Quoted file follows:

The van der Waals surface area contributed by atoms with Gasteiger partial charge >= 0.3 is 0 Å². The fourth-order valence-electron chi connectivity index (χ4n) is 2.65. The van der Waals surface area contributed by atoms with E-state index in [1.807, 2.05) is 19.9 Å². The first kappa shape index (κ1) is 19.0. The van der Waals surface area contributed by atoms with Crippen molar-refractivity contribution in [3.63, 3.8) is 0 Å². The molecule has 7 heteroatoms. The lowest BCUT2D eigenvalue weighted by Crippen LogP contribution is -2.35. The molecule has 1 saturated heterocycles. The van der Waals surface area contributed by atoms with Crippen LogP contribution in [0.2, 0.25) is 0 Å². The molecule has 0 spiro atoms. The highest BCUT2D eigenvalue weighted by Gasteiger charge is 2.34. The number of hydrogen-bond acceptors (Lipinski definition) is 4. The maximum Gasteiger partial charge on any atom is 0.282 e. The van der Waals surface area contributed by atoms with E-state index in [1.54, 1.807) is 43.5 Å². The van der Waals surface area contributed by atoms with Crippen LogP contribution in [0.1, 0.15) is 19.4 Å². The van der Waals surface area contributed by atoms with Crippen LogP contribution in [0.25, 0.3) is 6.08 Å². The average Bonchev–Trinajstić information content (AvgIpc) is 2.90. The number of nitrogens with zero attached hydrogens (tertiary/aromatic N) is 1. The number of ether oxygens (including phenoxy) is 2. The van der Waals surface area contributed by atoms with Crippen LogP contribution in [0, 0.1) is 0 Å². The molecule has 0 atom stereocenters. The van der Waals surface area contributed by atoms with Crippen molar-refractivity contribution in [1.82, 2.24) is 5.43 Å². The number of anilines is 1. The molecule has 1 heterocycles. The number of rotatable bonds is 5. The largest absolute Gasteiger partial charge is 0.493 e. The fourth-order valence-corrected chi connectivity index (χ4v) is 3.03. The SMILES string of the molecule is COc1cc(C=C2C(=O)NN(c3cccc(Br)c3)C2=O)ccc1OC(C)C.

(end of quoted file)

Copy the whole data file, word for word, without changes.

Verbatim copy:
The van der Waals surface area contributed by atoms with Gasteiger partial charge >= 0.3 is 0 Å². The fourth-order valence-electron chi connectivity index (χ4n) is 2.65. The van der Waals surface area contributed by atoms with E-state index in [1.807, 2.05) is 19.9 Å². The first kappa shape index (κ1) is 19.0. The van der Waals surface area contributed by atoms with Crippen molar-refractivity contribution in [3.63, 3.8) is 0 Å². The molecule has 7 heteroatoms. The lowest BCUT2D eigenvalue weighted by Crippen LogP contribution is -2.35. The molecule has 1 saturated heterocycles. The van der Waals surface area contributed by atoms with Crippen LogP contribution in [0.2, 0.25) is 0 Å². The molecule has 0 spiro atoms. The highest BCUT2D eigenvalue weighted by Gasteiger charge is 2.34. The number of hydrogen-bond acceptors (Lipinski definition) is 4. The maximum Gasteiger partial charge on any atom is 0.282 e. The van der Waals surface area contributed by atoms with E-state index in [1.54, 1.807) is 43.5 Å². The van der Waals surface area contributed by atoms with Crippen LogP contribution in [0.1, 0.15) is 19.4 Å². The van der Waals surface area contributed by atoms with Crippen LogP contribution in [0.25, 0.3) is 6.08 Å². The average Bonchev–Trinajstić information content (AvgIpc) is 2.90. The number of nitrogens with zero attached hydrogens (tertiary/aromatic N) is 1. The number of ether oxygens (including phenoxy) is 2. The van der Waals surface area contributed by atoms with Crippen LogP contribution in [0, 0.1) is 0 Å². The molecule has 0 atom stereocenters. The van der Waals surface area contributed by atoms with Crippen molar-refractivity contribution in [1.82, 2.24) is 5.43 Å². The number of anilines is 1. The molecule has 1 heterocycles. The number of rotatable bonds is 5. The largest absolute Gasteiger partial charge is 0.493 e. The fourth-order valence-corrected chi connectivity index (χ4v) is 3.03. The SMILES string of the molecule is COc1cc(C=C2C(=O)NN(c3cccc(Br)c3)C2=O)ccc1OC(C)C.